Define neoclassicism | Dictionary and Thesaurus
Timothy Dykstal, in his examination of the work of female neoclassical authors Sarah Fielding and Jane Collier, defines Neoclassicism as the adoption of Classical techniques and values in an effort to critique contemporary behaviors. In "What Indeed Was Neoclassicism?" Donald Greene counters Johnson, dismissing his ideas as "tedious pseudo-problems, better left for journalists—and professors of literature—to play with if it amuses them."
There is nothing more frustrating for critics of neoclassical economics than the argument that neoclassical economics is a figment of their imagination; that, simply, there is scientific economics and there is speculative hand-waiving (by those who have never really grasped the finer points of mainstream economic theory). In this sense, neoclassicism resembles racism: while ever present and dominant, no one claims to be guided by it. Critics must find a clear definition of neoclassicism if only in order to liberate neoclassical economists from the temptation to barricade themselves behind infantile arguments viz. the non-existence of their school of thought. Then, the good debate may begin.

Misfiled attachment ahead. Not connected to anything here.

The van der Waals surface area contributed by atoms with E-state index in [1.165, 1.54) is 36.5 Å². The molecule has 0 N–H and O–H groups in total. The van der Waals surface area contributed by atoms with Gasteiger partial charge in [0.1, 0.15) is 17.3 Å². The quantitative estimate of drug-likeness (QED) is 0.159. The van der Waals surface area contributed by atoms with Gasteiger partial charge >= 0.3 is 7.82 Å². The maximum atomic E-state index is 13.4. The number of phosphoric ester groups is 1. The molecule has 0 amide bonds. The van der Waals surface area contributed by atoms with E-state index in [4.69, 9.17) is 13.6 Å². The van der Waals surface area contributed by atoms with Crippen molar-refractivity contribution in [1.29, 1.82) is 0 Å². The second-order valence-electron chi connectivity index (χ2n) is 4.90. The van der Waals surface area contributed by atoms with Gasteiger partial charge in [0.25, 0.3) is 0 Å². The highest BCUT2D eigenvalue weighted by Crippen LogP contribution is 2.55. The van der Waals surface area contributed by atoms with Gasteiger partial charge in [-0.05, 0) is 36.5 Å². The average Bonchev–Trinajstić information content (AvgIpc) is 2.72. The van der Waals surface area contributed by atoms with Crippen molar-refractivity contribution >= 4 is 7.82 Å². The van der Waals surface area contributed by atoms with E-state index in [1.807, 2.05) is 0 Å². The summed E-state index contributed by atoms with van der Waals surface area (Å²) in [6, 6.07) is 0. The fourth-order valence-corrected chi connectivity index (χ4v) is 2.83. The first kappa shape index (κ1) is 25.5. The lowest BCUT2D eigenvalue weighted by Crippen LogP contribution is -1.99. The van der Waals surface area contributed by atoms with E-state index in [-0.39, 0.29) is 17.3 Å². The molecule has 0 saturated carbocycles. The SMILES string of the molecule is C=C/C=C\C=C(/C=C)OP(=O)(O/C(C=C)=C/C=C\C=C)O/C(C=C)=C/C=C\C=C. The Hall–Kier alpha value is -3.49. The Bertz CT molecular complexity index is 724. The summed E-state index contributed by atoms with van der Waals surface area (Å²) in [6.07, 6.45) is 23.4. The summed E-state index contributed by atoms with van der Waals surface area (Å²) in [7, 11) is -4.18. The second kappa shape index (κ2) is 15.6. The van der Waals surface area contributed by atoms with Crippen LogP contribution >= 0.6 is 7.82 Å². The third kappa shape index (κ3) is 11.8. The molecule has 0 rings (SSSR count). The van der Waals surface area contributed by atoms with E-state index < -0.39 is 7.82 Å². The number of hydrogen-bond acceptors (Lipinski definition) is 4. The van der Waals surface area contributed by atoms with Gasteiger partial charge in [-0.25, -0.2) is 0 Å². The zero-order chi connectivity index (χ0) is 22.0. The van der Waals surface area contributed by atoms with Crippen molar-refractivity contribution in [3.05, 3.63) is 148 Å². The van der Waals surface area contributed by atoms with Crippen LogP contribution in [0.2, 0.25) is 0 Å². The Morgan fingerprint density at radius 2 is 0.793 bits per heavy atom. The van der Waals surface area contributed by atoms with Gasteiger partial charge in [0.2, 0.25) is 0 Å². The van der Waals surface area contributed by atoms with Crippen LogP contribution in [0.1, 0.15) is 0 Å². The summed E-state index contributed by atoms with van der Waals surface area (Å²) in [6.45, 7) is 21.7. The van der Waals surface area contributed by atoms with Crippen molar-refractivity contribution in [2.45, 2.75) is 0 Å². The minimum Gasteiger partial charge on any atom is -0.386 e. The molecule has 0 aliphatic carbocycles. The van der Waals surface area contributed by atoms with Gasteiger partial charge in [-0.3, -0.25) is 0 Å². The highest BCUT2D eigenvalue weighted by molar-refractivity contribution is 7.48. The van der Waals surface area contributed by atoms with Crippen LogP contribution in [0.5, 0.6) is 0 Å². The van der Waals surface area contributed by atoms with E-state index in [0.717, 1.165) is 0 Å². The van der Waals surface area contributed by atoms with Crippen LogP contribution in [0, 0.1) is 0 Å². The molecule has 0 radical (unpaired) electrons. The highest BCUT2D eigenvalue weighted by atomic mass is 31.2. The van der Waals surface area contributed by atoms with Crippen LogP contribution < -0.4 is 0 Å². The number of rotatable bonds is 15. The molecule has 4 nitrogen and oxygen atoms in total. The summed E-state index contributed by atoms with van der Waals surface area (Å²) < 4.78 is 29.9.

In this chapter, we offer a definition of neoclassical economics which turns on three crucial axioms and which, in conjunction with one another, as we shall claim, underpin (and ) neoclassical theory.1Later, we argue that these very axioms are simultaneously responsible for: (a) the difficulty mainstream economics faces when it comes to illuminating economic and social reality, and (b) the discursive success of neoclassical economics which gives it an effective (politically driven) stranglehold over alternative modes of economic reasoning. Once upon a time, it could be argued that neoclassical economics is typified by a familiar melange of theoretical practices: positing an equilibrium in the labour market, the habitual recourse to Say’s Law, the assumption that the interest rate will adjust automatically so as to equalise investment and savings, the depiction of capitalist growth Robert and company, the imposition of Cobb- or production and utility functions etc. Nowadays, any attempt to define neoclassicism by reference to these practices is music to the neoclassical ear: For there is an endless list of mainstream models which distance themselves from some, if not all, of the above. One of two conclusions appear in front of us: Either the mainstream has moved on from neoclassicism (as neoclassical economists claim) or the definition of neoclassicism needs to be re-thought and abstracted from a list of neoclassical practices like the one above. We choose and latter. So, the remainder of this chapter concentrates primarily on the three axioms which we think lie at the heart of neoclassical economic theory, old and new alike. In this sense, our axiomatic definition of neoclassicism, rather than being an idle methodological exercise, aims at exposing the root-cause of mainstream economics’ failure to say much that is helpful about the contemporary economic world. And it throws useful light on the reasons why such failure, instead of weakening neoclassicism, has reinforced its hold over the imagination of both the elites and the public at large. However, this is a longer argument which we shall only touch upon here (see and , 2005, for more). The boundaries defining the neoclassical genre have been tested, questioned, and found wanting by many literary critics. Equally troublesome to many of these critics is the notion that a literary canon can be categorized strictly on the basis of what is a largely accepted, though narrowly focused. In the late 1960s, James William Johnson considered this idea in his work "What Was Neoclassicism." He was chiefly concerned with what he identified as a vast range of literature widely ignored in favor of a "limited, prejudged selection of Restoration and 18th Century literature."